System tests are Rails’ built-in mechanism for end-to-end testing. An alternative end-to-end testing tool you may want to consider is Cypress. It’s framework agnostic and built from the ground up for rich frontend applications. One of the main benefits of Cypress is a GUI that shows your executing tests. It allows you to step back in time to see exactly what was happening at each interaction, even using Chrome Developer Tools to inspect the state of your frontend app in the browser.

But Rails’ system tests have a few benefits over Cypress as well. For experienced Rails developers, it’s helpful to write your system tests with the familiar RSpec and Capybara API and running them as part of the same test suite as your other tests. You can also directly access your Rails models to create test data in the test itself. In the past, doing so required something like the database_cleaner gem because the server was running in a separate process, but Rails system tests handle wrapping both the test and server in the same database transaction. Because Cypress doesn’t have knowledge of Rails, setting up that data in Cypress takes some custom setup.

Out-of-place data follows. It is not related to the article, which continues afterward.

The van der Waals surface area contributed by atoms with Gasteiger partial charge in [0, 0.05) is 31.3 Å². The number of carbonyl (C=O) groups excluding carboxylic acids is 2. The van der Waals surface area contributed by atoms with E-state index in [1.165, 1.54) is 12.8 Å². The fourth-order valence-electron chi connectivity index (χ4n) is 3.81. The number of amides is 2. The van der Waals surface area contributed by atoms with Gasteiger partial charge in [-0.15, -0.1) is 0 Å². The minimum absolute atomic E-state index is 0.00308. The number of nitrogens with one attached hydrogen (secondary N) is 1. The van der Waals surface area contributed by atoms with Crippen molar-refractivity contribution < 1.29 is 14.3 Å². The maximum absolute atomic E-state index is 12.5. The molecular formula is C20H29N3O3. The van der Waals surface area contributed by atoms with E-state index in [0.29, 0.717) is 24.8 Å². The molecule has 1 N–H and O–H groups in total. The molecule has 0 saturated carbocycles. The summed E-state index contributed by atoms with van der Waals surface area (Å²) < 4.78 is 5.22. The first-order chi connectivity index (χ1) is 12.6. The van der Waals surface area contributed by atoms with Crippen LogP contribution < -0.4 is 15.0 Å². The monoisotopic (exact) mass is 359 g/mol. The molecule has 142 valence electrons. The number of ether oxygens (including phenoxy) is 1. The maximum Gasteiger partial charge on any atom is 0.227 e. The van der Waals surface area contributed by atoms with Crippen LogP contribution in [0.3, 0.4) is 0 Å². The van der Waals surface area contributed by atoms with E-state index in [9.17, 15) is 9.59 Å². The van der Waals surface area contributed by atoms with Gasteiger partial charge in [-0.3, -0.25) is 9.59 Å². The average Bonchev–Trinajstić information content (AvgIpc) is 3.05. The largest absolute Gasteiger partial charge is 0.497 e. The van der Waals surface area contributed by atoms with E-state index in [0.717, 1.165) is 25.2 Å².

Whether you go with Rails system tests or Cypress, you’ll have the tooling you need to apply your testing skills to rich JavaScript applications.

Josh Justice

Author Big Nerd Ranch

Josh Justice has worked as a developer since 2004 across backend, frontend, and native mobile platforms. Josh values creating maintainable systems via testing, refactoring, and evolutionary design, and mentoring others to do the same. He currently serves as the Web Platform Lead at Big Nerd Ranch.